rest assured that your favorite shop will serve something completely different from this pic. in fact, if you watched the hokkaido episode of anthony bourdain’s no reservations, you’ll see the hokkaido variant with crab legs, scallops, corn, and BUTTER.
(fast forward to 1:21 to skip to the ramen scene. i apologize, but the skip code in the video link doesn’t work for some reason.)
as you can see, there are almost no rules for ramen. if a chef can make something tasty, it is a successful bowl of ramen, corn and all.
here in L.A., the most prevalent form of ramen seems to be the pork bomb variety––by that i mean the shop will violently boil the pork bones to extract every ounce of marrow, fat, and whatever porky essence to make the stock. as a result, the soup is typically very thick and rich, with a layer of oil floating on top of the soup. some may think that sounds disgusting, but that’s how you get that porky flavor. there are many other styles of soup, but in L.A. the pork bombs seem to rule the landscape for now. you will find ramen shops that specialize in chicken or shoyu (soy sauce) broth, but that takes some digging in the city of angels. to me, if a shop makes tasty ramen, i’ll try it. now who makes a hokkaido-style ramen around here . . .
besides ramen, i’ve also had a chance to try the filipino crispy pork, also known as lechon kawali.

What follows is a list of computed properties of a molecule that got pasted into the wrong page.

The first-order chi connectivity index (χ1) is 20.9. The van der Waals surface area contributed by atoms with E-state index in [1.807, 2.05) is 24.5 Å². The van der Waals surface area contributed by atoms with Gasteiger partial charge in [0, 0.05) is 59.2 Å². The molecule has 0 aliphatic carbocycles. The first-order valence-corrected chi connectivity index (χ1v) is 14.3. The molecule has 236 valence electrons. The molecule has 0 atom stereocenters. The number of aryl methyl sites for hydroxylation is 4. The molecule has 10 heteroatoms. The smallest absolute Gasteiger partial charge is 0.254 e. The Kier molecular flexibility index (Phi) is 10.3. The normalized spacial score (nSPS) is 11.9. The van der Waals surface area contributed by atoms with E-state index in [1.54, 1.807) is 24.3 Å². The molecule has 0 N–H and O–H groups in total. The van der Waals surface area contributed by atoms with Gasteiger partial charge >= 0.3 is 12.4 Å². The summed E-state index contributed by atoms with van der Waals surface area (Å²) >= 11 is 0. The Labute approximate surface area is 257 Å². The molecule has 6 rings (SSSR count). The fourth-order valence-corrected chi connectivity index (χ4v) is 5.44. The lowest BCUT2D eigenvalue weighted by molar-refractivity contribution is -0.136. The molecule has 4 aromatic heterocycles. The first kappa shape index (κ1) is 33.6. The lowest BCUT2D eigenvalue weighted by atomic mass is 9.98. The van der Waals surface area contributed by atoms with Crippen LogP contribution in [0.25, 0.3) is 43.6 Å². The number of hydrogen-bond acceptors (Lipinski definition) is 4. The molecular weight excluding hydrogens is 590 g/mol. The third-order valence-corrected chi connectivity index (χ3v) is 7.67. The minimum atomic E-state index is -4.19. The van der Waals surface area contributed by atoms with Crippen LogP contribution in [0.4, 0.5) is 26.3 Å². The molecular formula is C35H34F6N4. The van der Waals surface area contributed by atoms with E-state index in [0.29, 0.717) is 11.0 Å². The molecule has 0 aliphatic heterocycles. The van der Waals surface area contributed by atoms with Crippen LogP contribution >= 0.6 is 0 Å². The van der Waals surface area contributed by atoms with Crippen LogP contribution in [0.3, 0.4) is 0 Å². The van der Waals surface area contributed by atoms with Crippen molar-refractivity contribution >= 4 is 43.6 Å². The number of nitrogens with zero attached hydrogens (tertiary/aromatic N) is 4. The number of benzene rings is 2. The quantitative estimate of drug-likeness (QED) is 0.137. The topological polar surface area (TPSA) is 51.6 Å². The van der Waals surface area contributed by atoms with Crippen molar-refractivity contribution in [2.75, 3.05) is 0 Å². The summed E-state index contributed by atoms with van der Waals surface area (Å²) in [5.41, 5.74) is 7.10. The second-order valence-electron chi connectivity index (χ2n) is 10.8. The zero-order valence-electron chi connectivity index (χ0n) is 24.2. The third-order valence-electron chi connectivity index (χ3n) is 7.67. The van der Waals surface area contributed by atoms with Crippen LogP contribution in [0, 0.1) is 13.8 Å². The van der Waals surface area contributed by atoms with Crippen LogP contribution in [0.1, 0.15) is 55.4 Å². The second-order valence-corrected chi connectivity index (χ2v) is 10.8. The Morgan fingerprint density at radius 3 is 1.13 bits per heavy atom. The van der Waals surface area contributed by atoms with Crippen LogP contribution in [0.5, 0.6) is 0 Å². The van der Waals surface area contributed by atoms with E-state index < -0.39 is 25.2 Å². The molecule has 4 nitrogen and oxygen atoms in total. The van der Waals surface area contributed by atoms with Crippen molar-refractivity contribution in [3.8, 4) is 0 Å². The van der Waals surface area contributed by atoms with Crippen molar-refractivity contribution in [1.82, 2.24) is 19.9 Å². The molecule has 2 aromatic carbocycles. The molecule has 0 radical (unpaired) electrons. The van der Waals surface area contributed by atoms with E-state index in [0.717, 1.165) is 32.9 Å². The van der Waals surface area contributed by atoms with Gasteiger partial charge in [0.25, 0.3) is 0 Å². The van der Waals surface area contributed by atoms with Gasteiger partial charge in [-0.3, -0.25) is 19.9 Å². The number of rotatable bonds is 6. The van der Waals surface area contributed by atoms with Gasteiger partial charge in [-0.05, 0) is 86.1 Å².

i know nothing about filipino food so i’ll have to compare this to other dishes i’ve heard of. i think lechon kawali is similar to chitlings: pork belly pieces slowly deep-fried until crispy and delicious. the ones i ate came with a sweet sauce for dipping and was quite tasty. still, this is not a dish you wanna eat everyday; it’s extremely fatty and i presume not good for you at all. but once in a while, you can satisfy your grease quotient with this dish. it’s fattylicious.
on the pool accessory front, predator is entering the chalk fray and selling their new octagonal chalk.
the new predator chalk is supposed to be comparable to blue diamond, but we’ll see what happens. i’ve been using blue diamond and i’m quite happy with the results. if the predator chalk works like bd and cheaper, i’d definitely try it. for those that use a chalk holder, the octagonal shape may be a problem; time will tell.